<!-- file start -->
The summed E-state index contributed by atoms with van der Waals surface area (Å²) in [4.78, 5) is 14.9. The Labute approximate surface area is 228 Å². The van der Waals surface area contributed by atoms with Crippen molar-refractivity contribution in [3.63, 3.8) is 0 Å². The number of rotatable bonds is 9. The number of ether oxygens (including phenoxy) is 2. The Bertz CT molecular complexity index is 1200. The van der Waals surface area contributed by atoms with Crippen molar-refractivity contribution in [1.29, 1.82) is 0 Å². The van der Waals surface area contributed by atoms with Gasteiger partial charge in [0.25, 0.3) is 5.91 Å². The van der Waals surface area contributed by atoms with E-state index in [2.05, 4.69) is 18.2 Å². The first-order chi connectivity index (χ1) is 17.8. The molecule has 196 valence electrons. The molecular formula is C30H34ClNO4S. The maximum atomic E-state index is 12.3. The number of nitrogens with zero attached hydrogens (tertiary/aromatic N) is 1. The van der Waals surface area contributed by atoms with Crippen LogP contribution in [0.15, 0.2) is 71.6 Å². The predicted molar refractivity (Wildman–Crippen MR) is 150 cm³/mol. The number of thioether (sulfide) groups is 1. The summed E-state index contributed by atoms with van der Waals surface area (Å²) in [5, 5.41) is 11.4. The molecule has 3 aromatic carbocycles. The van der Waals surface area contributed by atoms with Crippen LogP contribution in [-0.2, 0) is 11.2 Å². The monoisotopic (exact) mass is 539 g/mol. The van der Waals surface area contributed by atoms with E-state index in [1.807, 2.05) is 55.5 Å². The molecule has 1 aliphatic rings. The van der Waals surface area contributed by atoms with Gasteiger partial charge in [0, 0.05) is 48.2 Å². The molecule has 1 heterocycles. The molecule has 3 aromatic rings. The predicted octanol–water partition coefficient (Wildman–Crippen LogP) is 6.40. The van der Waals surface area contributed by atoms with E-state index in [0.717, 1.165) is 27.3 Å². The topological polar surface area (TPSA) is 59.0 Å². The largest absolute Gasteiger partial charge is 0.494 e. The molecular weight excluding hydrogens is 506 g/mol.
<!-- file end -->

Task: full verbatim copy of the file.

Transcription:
The summed E-state index contributed by atoms with van der Waals surface area (Å²) in [4.78, 5) is 14.9. The Labute approximate surface area is 228 Å². The van der Waals surface area contributed by atoms with Crippen molar-refractivity contribution in [3.63, 3.8) is 0 Å². The number of rotatable bonds is 9. The number of ether oxygens (including phenoxy) is 2. The Bertz CT molecular complexity index is 1200. The van der Waals surface area contributed by atoms with Crippen molar-refractivity contribution in [1.29, 1.82) is 0 Å². The van der Waals surface area contributed by atoms with Gasteiger partial charge in [0.25, 0.3) is 5.91 Å². The van der Waals surface area contributed by atoms with E-state index in [2.05, 4.69) is 18.2 Å². The first-order chi connectivity index (χ1) is 17.8. The molecule has 196 valence electrons. The molecular formula is C30H34ClNO4S. The maximum atomic E-state index is 12.3. The number of nitrogens with zero attached hydrogens (tertiary/aromatic N) is 1. The van der Waals surface area contributed by atoms with Crippen LogP contribution in [0.15, 0.2) is 71.6 Å². The predicted molar refractivity (Wildman–Crippen MR) is 150 cm³/mol. The number of thioether (sulfide) groups is 1. The summed E-state index contributed by atoms with van der Waals surface area (Å²) in [5, 5.41) is 11.4. The molecule has 3 aromatic carbocycles. The van der Waals surface area contributed by atoms with Crippen LogP contribution in [-0.2, 0) is 11.2 Å². The monoisotopic (exact) mass is 539 g/mol. The van der Waals surface area contributed by atoms with E-state index in [1.807, 2.05) is 55.5 Å². The molecule has 1 aliphatic rings. The van der Waals surface area contributed by atoms with Gasteiger partial charge in [0, 0.05) is 48.2 Å². The molecule has 1 heterocycles. The molecule has 3 aromatic rings. The predicted octanol–water partition coefficient (Wildman–Crippen LogP) is 6.40. The van der Waals surface area contributed by atoms with E-state index in [0.717, 1.165) is 27.3 Å². The topological polar surface area (TPSA) is 59.0 Å². The largest absolute Gasteiger partial charge is 0.494 e. The molecular weight excluding hydrogens is 506 g/mol.